Holy cow, I wrote a book!
function stipulates that
all list items must be aligned on a
For 32-bit Windows,
but the SLIST_ENTRY structure itself does not have
Even more confusingly,
the documentation for SLIST_ENTRY
says that the 64-bit structure needs to be 16-byte aligned
but says nothing about the 32-bit structure.
So what are the memory alignment requirements for
a 32-bit SLIST_ENTRY, 8 or 4?
It's 8. No, 4. No wait, it's both.
Officially, the alignment requirement is 8.
Earlier versions of the header file did not stipulate 8-byte
alignment, and changing the declaration would have resulted
in existing structures which (inadvertently) misaligned the field
changing size and layout when the new requirement was imposed.
So the 32-bit structure was sort-of grandfathered in.
You should still align it on 8-byte boundaries,
but the header file doesn't enforce it to avoid breaking existing code.
when the 64-bit version was introduced,
the proper alignment directive was introduced right off the bat.
How about that: sometimes Microsoft learns from its mistakes after all.
Why are the alignment requirements greater than the natural word size?
To avoid the
A standard workaround for the ABA problem is to append additional
information (a "tag") to the pointer so that when the value changes
from B back to A,
the tag ensures that the second A still looks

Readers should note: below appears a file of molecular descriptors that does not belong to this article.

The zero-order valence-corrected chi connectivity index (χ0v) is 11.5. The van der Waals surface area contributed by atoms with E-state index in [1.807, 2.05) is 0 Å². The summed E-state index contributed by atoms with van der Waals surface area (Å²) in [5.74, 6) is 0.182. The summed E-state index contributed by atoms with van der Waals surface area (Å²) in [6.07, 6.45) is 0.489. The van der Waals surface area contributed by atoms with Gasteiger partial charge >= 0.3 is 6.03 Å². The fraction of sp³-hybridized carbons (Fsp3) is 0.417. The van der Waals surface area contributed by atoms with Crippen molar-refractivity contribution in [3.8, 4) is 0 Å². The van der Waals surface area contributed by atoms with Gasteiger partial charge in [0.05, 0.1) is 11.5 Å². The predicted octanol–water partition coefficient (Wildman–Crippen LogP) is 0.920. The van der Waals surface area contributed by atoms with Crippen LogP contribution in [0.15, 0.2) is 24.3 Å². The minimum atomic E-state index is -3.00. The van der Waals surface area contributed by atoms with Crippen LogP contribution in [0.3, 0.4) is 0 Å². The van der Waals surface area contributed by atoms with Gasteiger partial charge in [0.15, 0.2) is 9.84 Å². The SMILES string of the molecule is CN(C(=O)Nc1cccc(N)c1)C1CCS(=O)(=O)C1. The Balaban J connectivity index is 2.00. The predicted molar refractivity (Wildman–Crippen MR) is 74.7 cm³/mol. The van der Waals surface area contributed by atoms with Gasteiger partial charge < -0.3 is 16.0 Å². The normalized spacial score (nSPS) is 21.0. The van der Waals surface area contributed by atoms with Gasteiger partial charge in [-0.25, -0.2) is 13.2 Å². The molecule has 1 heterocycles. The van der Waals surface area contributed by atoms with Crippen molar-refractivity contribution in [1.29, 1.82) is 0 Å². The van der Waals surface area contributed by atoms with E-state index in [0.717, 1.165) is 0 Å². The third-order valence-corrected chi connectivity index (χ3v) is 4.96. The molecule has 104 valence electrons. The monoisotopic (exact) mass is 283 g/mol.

different from the first one.
Many CPU architectures have a "double-pointer-sized atomic
and some of them have the additional requirement that the double-pointer
needs to be on a double-pointer boundary
(8 bytes for 32-bit pointers and 16 bytes for 64-bit pointers).
"But wait, the double-pointer compare-and-swap is used on the
SLIST_HEADER, not on the SLIST_ENTRY.
Why does the SLIST_ENTRY need to be
double-pointer aligned, too?"
While it's true that many CPU architectures have a
"double-pointer-sized atomic compare-and-swap" instruction,
some support only a
"pointer-sized atomic compare-and-swap".
the original AMD64 architecture did not have
a CMPXCHG16B instruction;
the largest data size for an atomic compare-and-swap was 8 bytes.
As a result, the Slist functions need to pack a 64-bit pointer,
a list depth,
and tag information into a single 64-bit value.
One of the tricks they used was imposing a memory alignment of
This freed up four bits in the pointer for use as a tag.